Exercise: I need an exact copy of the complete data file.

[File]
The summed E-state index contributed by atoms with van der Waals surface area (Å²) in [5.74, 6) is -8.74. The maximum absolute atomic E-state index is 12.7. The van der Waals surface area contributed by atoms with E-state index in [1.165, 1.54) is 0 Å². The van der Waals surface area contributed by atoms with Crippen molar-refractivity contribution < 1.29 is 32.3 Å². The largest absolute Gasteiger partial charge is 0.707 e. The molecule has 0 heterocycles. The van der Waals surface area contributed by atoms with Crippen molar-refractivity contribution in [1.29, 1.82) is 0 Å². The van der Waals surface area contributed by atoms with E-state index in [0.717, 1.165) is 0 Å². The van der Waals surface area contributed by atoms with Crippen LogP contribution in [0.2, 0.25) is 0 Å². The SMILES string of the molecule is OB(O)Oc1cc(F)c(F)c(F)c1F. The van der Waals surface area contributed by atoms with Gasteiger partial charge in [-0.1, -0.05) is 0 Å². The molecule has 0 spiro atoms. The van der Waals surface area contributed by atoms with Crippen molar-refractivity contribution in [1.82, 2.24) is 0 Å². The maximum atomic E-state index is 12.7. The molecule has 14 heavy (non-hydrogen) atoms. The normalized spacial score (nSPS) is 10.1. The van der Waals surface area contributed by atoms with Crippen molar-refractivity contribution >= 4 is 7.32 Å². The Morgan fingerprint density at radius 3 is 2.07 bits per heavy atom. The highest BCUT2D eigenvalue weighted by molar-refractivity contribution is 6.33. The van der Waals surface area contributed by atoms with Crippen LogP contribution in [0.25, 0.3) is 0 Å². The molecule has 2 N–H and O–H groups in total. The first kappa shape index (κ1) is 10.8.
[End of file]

The summed E-state index contributed by atoms with van der Waals surface area (Å²) in [5.74, 6) is -8.74. The maximum absolute atomic E-state index is 12.7. The van der Waals surface area contributed by atoms with E-state index in [1.165, 1.54) is 0 Å². The van der Waals surface area contributed by atoms with Crippen molar-refractivity contribution < 1.29 is 32.3 Å². The largest absolute Gasteiger partial charge is 0.707 e. The molecule has 0 heterocycles. The van der Waals surface area contributed by atoms with Crippen molar-refractivity contribution in [1.29, 1.82) is 0 Å². The van der Waals surface area contributed by atoms with E-state index in [0.717, 1.165) is 0 Å². The van der Waals surface area contributed by atoms with Crippen LogP contribution in [0.2, 0.25) is 0 Å². The SMILES string of the molecule is OB(O)Oc1cc(F)c(F)c(F)c1F. The van der Waals surface area contributed by atoms with Gasteiger partial charge in [-0.1, -0.05) is 0 Å². The molecule has 0 spiro atoms. The van der Waals surface area contributed by atoms with Crippen molar-refractivity contribution in [1.82, 2.24) is 0 Å². The maximum atomic E-state index is 12.7. The molecule has 14 heavy (non-hydrogen) atoms. The normalized spacial score (nSPS) is 10.1. The van der Waals surface area contributed by atoms with Crippen molar-refractivity contribution >= 4 is 7.32 Å². The Morgan fingerprint density at radius 3 is 2.07 bits per heavy atom. The highest BCUT2D eigenvalue weighted by molar-refractivity contribution is 6.33. The van der Waals surface area contributed by atoms with Crippen LogP contribution in [0.25, 0.3) is 0 Å². The molecule has 2 N–H and O–H groups in total. The first kappa shape index (κ1) is 10.8.